Ever wonder why your hip or knee become arthritic on one side and not the other? Ever wonder why your neck or low back are not getting better with years of adjustments, massages, etc? Ever wonder how you developed bone spurs in your your foot, heel, hip, shoulder, etc? The most likely answer is that you moved incorrectly, year after year, until finally, you developed structural changes, and then pain. As Gray Cook asks, are you moving poorly because you are in pain? Or are you in pain because you are moving poorly? We know that structural changes begin before we start experiencing pain, and we know that structural changes happen when we move improperly; therefore, we know that faulty movements lead to pain overtime. Here’s the great news… we can change how we move and if we change how we move we have an excellent opportunity to eliminate the pain cycle once and for all. baby squat

Try this quick test… perform a squat just like the kiddo in the picture to the right. If you can’t do it as well as that infant, then you are predisposed to injury. It’s as simple as that. We must squat, lunge, walk, climb stairs, push, pull, reach, etc. with proper mechanics, not because we are attempting to be elite level athletes, but simply because we are human beings and we must successfully build a solid movement foundation before we can build the walls of strength, flexibility, etc. around it.

“Success is doing the ordinary things extraordinarily well.”

– Jim Rohn

 Not sure if you move correctly or not, schedule an evaluation with me and we will perform the Functional Movement Screen, a reliable and valid tool, to determine what weak links you may have that could eventually be the crack in your foundation, and then provide you with the proper tools to fix it before it becomes a bigger problem.

 

The Straw that Broke the Camel’s Back

We have all heard the common proverb “It’s the last straw that breaks the camel’s back“, referring to how something presumably minor can, overtime, cause a catastrophic and sudden reaction, due to the cumulative effects of the individual actions. Whether this refers to car tires wearing down overtime until the tire eventually blows a flat, a tree covered in ice during a snow storm that slowly bends more and more until it finally snaps, or continually “squeezing” into those tight jeans until finally one day you try squeezing into them and they rip at the seam, the overlying idea is that it was not one single event that led to the destruction; instead, it was gradual wear and tear over time. The same holds true for a large majority of injuries to the human body.

“It’s the little details that are vital. Little things make big things happen.”

– John Wooden

Many of the injuries we treat are not due to a single traumatic event, but are more often from chronic wear and tear, or as we describe it, repetitive microtrauma. Whether that be rotator cuff tears, carpal tunnel syndromes, lateral Epicondylagia/Tennis Elbow, Bulging/Herniated Discs, Arthritic related conditions, knee pain, tendonitis, etc., the underlying cause of the dysfunction is due to repetitive microtrauma leading to tissue breakdown and pain. 

What causes repetitive microtrauma?

The simple answer is an underlying movement dysfunction and/or sustained postures, which results in muscle imbalances, soft tissue restrictions, joint dysfunctions, adverse neural symptoms, impaired stability/motor control, and eventually structural adaptations. Our job as physical therapists MUST be to not only treat the site of pain, but to identity and treat the underlying movement dysfunctions which led to pain and limitation in the first place. In other words, we must identify and treat the cause of the cause.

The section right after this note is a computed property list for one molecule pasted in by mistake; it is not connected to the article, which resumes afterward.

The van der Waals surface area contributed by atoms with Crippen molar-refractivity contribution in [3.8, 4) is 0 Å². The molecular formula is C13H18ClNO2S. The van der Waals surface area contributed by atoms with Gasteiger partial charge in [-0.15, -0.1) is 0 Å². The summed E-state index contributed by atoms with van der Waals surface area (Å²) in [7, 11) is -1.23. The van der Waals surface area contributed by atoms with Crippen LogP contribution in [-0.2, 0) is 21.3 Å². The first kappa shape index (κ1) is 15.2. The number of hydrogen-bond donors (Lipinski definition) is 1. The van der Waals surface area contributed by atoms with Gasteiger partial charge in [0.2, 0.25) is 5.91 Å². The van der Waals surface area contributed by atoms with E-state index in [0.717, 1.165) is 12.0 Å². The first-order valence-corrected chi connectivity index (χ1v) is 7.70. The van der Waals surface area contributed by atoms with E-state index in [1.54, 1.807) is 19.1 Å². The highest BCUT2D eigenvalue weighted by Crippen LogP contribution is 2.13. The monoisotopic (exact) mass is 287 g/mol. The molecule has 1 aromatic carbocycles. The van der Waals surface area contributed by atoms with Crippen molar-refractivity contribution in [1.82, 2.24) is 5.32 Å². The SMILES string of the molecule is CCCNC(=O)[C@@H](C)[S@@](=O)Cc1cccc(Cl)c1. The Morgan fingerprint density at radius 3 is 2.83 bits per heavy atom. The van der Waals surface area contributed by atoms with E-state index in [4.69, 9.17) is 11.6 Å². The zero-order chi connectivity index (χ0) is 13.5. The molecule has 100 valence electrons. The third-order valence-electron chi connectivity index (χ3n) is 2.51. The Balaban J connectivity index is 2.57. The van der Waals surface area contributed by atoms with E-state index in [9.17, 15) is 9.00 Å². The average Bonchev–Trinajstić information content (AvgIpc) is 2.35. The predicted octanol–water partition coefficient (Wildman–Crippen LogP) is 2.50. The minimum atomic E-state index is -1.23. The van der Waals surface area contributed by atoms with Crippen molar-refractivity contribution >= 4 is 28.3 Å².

If my pain goes away, why does it matter?

When a patient comes into OSSPT with a rotator cuff tear, whether it be post-surgical or for conservative treatment, our first priority is to provide a proper environment to allow adequate healing to the damage tissue. Then we must identify and treat the underlying movement dysfunctions which led the rotator cuff to tearing in the first place, to prevent future recurrences. Simply giving generic range of motion and strengthening exercises is not enough and will result in short term improvements, at best. If we don’t fix the underlying cause of the cause, the likelihood of future re-injury is high.

Physical therapists wonder why so many of their patients return to the clinic weeks/months/years later complaining of the same symptoms they were previously treated for, often, blaming the patient for being non-compliant, a failed surgery, age, etc., without ever looking internally. We, as a profession, need to spend more time educating and proving to patients that we are more than just a profession of people who give out “stretches and stuff” as some claim, and prove to patients we are an invaluable member of the medical team, because right now, we are heading in the wrong direction as a profession, having become a bunch of overqualified exercise supervisors. If we keep heading this direction, doctors will continue to disregard our abilities, insurance companies will continue to cut reimbursement, and patients will continue to devalue the services we provide, until eventually, it will be the straw that broke the camel’s back for our profession.

Here’s to the Crazy Ones…

“Here’s to the crazy ones, the misfits, the rebels, the troublemakers, the round pegs in the square holes… the ones who see things differently — they’re not fond of rules… You can quote them, disagree with them, glorify or vilify them, but the only thing you can’t do is ignore them because they change things… they push the human race forward, and while some may see them as the crazy ones, we see genius, because the ones who are crazy enough to think that they can change the world, are the ones who do.”

– Steve Jobs

What made Steve Jobs so special was not his genius. We are surrounded by “geniuses” everyday. What truly made Steve Jobs so special was his laser focused vision, his imagination, his optimism, and his determination. It was his unwillingness to accept the status quo. He wanted more from his employees and his company.